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# Reconstruction of Graphs

By Sivaramakrishnan Monikandan

Submitted: March 3rd 2021Reviewed: June 4th 2021Published: August 7th 2021

DOI: 10.5772/intechopen.98726

## Abstract

A graph is reconstructible if it is determined up to isomorphism from the collection of all its one-vertex deleted unlabeled subgraphs. One of the foremost unsolved problems in Graph Theory is the Reconstruction Conjecture, which asserts that every graph G on at least three vertices is reconstructible. In 1980’s, tremendous work was done and many significant results have been produced on the problem and its variations. During the last three decades, work on it has slowed down gradually. P. J. Kelly (1957) first noted that trees are reconstructible; but the proof is quite lengthy. A short proof, due to Greenwell and Hemminger (1973), was given which is based on a simple, but powerful, counting theorem. This chapter deals with the counting theorem and its subsequent applications; also it ends up with a reduction of the Reconstruction Conjecture using distance and connectedness, which may lead to the final solution of the conjecture.

### Keywords

• Reconstruction
• Counting Theorem
• Tree
• Diameter
• 2-connected

## 1. Introduction

Probably the foremost unsolved problem in Graph Theory is Ulam’s Conjecture. This problem is due to P.J. Kelly and S.M. Ulam. Kelly’s Ph.D thesis [1] written under S.M.Ulam in 1942 dealt with this. Ulam proposed it as a set theory problem in his famous book “A Collection of Mathematical Problems” [2].

This is how Ulam’s problem was originally stated [2]:

Suppose that Eand Fare two sets, each containing melements such that there is defined a distance function μfor every pair of distinct points, with values either 1or 2, and μpp=0. If, for every subset of n1points of E, there exists an isometric system of m1points of Fand the number of distinct subsets isometric to any given subset of m1points is the same in Eand in F,then does Eand Fisometric?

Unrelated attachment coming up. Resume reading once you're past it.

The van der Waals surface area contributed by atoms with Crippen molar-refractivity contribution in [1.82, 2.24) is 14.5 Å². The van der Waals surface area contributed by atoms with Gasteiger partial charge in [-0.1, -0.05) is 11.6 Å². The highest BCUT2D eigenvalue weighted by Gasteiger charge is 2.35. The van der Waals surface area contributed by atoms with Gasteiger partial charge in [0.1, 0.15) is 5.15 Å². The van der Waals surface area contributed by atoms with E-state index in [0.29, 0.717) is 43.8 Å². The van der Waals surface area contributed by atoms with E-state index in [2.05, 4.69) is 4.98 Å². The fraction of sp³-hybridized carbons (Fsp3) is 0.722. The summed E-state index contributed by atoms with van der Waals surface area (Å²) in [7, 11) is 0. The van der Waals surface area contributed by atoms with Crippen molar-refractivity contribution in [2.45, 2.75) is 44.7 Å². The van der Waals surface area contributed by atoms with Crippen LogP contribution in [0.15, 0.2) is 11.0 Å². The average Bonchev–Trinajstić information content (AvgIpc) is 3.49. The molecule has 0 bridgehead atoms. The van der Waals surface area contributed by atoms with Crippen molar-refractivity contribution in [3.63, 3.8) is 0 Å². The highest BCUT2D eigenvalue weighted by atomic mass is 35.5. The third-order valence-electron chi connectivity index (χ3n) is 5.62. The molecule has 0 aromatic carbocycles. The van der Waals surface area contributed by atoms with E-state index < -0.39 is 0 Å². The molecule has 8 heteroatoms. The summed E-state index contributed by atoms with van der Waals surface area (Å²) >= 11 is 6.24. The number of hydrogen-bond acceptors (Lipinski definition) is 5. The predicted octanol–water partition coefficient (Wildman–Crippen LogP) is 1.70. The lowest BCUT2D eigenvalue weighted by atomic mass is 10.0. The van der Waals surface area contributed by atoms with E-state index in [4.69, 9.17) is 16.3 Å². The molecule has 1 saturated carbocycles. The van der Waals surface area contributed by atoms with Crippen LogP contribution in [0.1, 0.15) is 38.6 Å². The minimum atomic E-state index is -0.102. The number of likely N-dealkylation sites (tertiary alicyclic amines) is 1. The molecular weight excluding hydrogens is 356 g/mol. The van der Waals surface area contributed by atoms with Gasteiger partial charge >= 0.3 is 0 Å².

There are many restatements of Ulam’s original conjecture, each dealing with another way of talking about sets. Kelly [3] has given the graph theoretic version of this problem as below and solved it for trees and disconnected graphs, and verified it for graphs on up to six vertices.

Theorem 1.1.(Ulam Conjecture).

Let Gand Hbe graphs with VG=v1,v2,,vnand for n3. If GviHui,for all then GH.

Many graph theorists have found other ways to restate the Ulam Conjecture. But the current version of this problem, popularly known as the Reconstruction Conjecture is the one formulated by Frank Harary [4].

Theorem 1.2.(Reconstruction Conjecture).

Every graph on at least three vertices is uniquely determined up to isomorphism by the collection of its one vertex-deleted subgraphs.

Graphs obeying the above conjecture are said to be reconstructible. Many classes of graphs and some parameters of graphs are already proved to be reconstructible. The papers [5, 6] and the book [7] deal with earlier work done on this problem. P. J. Kelly first proved that trees are reconstructible; but the proof is quite lengthy. A short proof was given by Greenwell and Hemminger using a powerful but simple counting theorem. This chapter deals with the counting theorem and its subsequent applications; also it ends up with a reduction of the Reconstruction Conjecture using distance and connectedness, which may lead to the final solution of the conjecture.

## 2. Reconstructible parameters and graphs

A vertex-deleted subgraph of a graph G,is called a cardof G. The collection of all cards of Gis called the deckof Gand is denoted by DG.

Note that the graphs in the deck are unlabelled and, if G contains isomorphic vertex-deleted subgraphs, then such subgraphs are repeated in DGaccording to the number of isomorphic subgraphs that Gcontains. Therefore DGis a multiset, rather than a set, of isomorphism type of graphs.

Figure 1 shows an example of a graph and its deck.